At the foundation of any great business is the levelling of demand.
Every organisation has ways to collect demand information (quantities, size, patient condition, trim colour, viscosity, etc.) to help create plans to smooth their activities in the effort to give customers what they want at the right place, in the right quantities at the right time.
Of course, not having demand variability in the first place is the best solution but, for those who don’t have complete control of their markets, why is levelling so important?
Without a reasonable amount of balance (or at least the continuous pursuit of balance), the resources and the burden on those resources needed to meet customer needs is multiplied exponentially (at least in my experience and most likely yours).
The efforts to manage a system that manages those resources within this variable environment also becomes a monumental task and often results in a “hit and hope” situation.
Stop and think about this for a minute. Here’s an example to help:
You’re probably sitting at a desk right now. And not long ago, you were also probably writing something in your diary, post-it note or something nearby.
Well, let’s say your pen ran out halfway when you were writing that.
And what if, you didn’t have another in that top drawer at the ready. Or even worse, you did and those were just the ones you dropped in the drawer when those ran out of ink too!
Now, you’d have to get up, go to where stationary is kept, find the type of pen you like in the colour you need then march back to where you were working to finish your writing.
Was the problem the resources not being able to give more? Or was the problem not knowing how much we needed and to make sure it was in the right place when it was needed.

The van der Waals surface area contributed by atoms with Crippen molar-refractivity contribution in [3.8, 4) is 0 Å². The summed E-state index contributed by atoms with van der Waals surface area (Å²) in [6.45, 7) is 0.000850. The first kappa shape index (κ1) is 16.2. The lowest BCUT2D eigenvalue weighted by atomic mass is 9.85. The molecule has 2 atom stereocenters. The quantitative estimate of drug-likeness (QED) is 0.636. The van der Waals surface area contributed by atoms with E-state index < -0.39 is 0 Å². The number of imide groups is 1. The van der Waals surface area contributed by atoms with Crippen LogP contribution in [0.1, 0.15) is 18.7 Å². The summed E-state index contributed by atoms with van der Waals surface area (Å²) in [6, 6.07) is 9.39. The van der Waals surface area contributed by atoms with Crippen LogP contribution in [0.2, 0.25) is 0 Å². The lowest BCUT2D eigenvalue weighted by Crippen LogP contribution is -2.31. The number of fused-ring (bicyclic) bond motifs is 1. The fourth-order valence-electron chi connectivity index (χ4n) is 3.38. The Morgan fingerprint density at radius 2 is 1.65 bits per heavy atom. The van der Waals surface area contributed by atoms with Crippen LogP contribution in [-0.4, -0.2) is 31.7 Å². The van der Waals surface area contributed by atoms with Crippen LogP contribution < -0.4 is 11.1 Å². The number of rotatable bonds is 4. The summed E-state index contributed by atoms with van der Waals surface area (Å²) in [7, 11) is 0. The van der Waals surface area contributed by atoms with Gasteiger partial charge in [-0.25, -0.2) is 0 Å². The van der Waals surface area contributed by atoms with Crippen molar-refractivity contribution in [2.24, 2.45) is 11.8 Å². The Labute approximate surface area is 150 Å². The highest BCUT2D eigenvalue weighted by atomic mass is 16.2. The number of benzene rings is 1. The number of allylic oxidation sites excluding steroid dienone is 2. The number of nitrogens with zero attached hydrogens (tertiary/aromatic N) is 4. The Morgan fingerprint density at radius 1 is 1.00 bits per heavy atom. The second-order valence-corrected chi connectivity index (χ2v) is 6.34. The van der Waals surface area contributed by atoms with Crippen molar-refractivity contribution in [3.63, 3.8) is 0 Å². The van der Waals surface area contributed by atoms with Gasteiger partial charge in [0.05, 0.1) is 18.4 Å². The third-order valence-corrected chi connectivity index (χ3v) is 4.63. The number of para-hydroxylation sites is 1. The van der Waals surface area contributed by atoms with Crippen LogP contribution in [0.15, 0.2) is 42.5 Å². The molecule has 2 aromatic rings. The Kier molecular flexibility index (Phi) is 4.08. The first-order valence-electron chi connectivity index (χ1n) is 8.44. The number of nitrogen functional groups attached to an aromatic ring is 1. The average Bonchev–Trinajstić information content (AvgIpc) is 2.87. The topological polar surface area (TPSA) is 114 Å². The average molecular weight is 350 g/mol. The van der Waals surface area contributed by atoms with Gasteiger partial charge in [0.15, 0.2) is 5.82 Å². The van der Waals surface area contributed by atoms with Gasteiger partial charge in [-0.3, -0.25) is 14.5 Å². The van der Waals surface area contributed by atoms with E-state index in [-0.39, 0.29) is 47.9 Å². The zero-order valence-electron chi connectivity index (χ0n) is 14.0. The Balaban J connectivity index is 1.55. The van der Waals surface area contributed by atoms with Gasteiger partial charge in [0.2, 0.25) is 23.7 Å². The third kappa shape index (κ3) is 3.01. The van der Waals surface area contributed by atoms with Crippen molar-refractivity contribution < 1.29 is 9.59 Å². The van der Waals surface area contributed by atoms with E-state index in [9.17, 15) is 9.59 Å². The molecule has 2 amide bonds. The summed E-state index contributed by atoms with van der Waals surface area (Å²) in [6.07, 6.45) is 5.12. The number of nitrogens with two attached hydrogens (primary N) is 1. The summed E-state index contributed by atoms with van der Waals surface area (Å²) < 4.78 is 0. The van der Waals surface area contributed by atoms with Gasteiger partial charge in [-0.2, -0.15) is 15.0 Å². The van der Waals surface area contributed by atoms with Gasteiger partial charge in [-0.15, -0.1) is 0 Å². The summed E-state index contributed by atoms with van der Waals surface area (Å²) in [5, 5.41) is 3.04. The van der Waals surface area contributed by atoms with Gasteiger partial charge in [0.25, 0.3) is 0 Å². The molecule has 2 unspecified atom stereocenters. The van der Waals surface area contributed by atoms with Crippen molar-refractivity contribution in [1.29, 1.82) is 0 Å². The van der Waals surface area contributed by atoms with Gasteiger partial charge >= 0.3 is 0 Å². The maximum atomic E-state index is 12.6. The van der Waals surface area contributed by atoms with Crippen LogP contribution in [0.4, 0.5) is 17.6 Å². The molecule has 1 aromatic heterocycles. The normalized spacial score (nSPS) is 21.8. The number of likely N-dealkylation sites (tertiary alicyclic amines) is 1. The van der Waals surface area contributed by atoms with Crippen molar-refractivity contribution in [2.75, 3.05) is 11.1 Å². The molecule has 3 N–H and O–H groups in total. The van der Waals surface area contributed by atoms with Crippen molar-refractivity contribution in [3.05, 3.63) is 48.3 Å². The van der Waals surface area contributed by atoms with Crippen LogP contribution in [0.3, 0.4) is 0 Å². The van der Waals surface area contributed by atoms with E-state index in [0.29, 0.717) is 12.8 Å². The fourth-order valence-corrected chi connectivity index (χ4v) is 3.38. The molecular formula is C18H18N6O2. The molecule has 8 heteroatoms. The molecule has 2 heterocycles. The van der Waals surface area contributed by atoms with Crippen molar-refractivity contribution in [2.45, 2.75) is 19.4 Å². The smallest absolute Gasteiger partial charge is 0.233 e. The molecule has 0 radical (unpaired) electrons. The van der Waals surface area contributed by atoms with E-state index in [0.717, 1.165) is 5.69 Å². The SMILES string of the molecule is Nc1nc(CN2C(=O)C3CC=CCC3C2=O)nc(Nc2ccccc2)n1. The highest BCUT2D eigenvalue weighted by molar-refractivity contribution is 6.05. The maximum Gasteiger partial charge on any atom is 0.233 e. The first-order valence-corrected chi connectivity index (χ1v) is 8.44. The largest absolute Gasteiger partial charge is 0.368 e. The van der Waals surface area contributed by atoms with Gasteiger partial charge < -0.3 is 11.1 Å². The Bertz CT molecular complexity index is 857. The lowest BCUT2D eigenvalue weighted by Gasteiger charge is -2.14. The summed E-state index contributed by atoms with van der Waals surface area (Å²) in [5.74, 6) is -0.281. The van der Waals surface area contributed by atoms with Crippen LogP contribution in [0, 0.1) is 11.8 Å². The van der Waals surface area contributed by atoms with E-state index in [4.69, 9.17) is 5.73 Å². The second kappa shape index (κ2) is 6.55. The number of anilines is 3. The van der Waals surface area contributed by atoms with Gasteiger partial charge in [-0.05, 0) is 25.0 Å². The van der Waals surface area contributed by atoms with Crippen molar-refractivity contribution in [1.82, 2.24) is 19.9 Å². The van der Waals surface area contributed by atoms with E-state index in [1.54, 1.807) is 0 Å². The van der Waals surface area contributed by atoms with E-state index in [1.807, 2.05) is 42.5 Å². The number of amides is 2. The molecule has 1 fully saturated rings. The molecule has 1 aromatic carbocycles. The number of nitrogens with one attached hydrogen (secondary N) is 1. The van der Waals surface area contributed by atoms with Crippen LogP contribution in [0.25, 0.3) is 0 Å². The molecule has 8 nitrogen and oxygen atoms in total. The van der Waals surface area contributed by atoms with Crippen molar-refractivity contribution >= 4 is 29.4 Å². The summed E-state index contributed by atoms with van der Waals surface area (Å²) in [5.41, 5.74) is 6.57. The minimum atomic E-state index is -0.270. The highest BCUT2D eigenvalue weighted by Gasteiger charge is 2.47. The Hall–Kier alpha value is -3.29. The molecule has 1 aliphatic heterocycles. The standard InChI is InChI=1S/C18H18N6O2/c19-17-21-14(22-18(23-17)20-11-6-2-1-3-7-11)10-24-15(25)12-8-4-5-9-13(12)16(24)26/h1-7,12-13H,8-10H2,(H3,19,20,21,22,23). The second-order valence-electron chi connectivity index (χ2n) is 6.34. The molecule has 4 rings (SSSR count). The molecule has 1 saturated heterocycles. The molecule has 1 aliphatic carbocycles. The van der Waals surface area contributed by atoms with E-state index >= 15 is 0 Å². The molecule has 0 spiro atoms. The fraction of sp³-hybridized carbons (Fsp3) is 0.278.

This is simply a metaphor but imagine if the ink in the pen was actually the resources in your business (people’s efforts, materials, energy, etc.) being used as activities are being completed.
Now, think of what just happened when they become completely ‘spent’ and couldn’t give any more to get the task done.
Do they focus on the activity at hand or do they have to leave in search of the solution to their immediate problem?
Where does this come from? Well, certainly not from the point where the work is being done or from the process owner itself.
Instead, it’s entirely up to management to understand the flow-on effects of their policies or thirst to grow before they’re ready and to improve the systems they give their teams to do their work so that customer needs are met.
It’s unfortunate, but I’ve seen this overburden result in workplace stress claims and the mis-allocation of “blame” on the individual to the point of disciplinary action, termination or the limiting of career development because of something that was out of that person’s control.
But I’ve also seen (and helped) organisations correct this cyclical course to instead engage their teams and becoming involved fixing the system for everyone’s benefit – from the customer all the way through to supplier.
This is a shared responsibility. Again, I’ll repeat, this is a shared responsibility.
Call it “keeping the demand within the balance control limits”, but so many organisations find themselves fire-fighting instead of fire-preventing by not letting their plans become unmanageable in the first place.
I’d value your opinion on this statement:
“The amount of flexibility needed in your resources (people, plant/equipment, materials, enabling technologies, etc.) is directly proportionate to the variability of the demand & complexity of the products and services you provide.”
What are your thoughts and experiences with creating system level stability before point improvement?
In your role, do you see sand castles being built today just to be washed away by the forces of waves tomorrow?
What will it take in your organisation to redesign your value delivery system from the foundation?
Copyright © 2016 TWO Consulting
Tim Odokeychuk is the Founder of TWO Consulting based in Melbourne, Australia.
For 20 years, Tim has helped dozens of businesses across North America & Australia transform their operations to increase customer satisfaction for growth.
Tim is an ASQ Certified Manager of Quality / Organizational Excellence, Lean Six Sigma and Continuous Improvement expert as well as a member of several Industry and Not-For-Profit organisations.Share This